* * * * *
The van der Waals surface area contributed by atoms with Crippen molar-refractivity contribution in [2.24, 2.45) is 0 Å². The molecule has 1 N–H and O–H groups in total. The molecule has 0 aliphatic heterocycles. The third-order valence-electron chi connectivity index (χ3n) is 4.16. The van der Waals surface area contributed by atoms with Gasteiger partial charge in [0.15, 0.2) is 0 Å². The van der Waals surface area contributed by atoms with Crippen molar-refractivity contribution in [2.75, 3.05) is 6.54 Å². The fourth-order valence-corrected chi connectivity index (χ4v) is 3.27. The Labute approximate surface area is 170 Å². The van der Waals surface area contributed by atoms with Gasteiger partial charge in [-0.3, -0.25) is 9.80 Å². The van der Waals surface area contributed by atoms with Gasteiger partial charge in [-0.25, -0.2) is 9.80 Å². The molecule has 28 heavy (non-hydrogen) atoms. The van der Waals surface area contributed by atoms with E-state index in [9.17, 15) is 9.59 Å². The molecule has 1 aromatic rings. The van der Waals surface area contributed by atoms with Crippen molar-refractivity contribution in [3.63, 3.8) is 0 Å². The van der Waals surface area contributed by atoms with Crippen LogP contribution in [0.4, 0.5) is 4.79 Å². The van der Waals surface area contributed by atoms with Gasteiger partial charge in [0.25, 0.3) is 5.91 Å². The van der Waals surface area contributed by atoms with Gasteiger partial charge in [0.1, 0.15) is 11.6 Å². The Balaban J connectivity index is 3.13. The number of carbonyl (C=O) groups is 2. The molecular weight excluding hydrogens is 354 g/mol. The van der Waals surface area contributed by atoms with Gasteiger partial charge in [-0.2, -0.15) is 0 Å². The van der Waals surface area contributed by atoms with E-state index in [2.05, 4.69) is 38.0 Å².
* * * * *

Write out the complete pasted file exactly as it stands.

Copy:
The van der Waals surface area contributed by atoms with Crippen molar-refractivity contribution in [2.24, 2.45) is 0 Å². The molecule has 1 N–H and O–H groups in total. The molecule has 0 aliphatic heterocycles. The third-order valence-electron chi connectivity index (χ3n) is 4.16. The van der Waals surface area contributed by atoms with Gasteiger partial charge in [0.15, 0.2) is 0 Å². The van der Waals surface area contributed by atoms with Crippen molar-refractivity contribution in [2.75, 3.05) is 6.54 Å². The fourth-order valence-corrected chi connectivity index (χ4v) is 3.27. The Labute approximate surface area is 170 Å². The van der Waals surface area contributed by atoms with Gasteiger partial charge in [-0.3, -0.25) is 9.80 Å². The van der Waals surface area contributed by atoms with Gasteiger partial charge in [-0.25, -0.2) is 9.80 Å². The molecule has 28 heavy (non-hydrogen) atoms. The van der Waals surface area contributed by atoms with E-state index in [9.17, 15) is 9.59 Å². The molecule has 1 aromatic rings. The van der Waals surface area contributed by atoms with Crippen molar-refractivity contribution in [3.63, 3.8) is 0 Å². The van der Waals surface area contributed by atoms with Crippen LogP contribution in [0.4, 0.5) is 4.79 Å². The van der Waals surface area contributed by atoms with Gasteiger partial charge in [0.25, 0.3) is 5.91 Å². The van der Waals surface area contributed by atoms with Gasteiger partial charge in [0.1, 0.15) is 11.6 Å². The Balaban J connectivity index is 3.13. The number of carbonyl (C=O) groups is 2. The molecular weight excluding hydrogens is 354 g/mol. The van der Waals surface area contributed by atoms with Gasteiger partial charge in [-0.2, -0.15) is 0 Å². The van der Waals surface area contributed by atoms with E-state index in [2.05, 4.69) is 38.0 Å².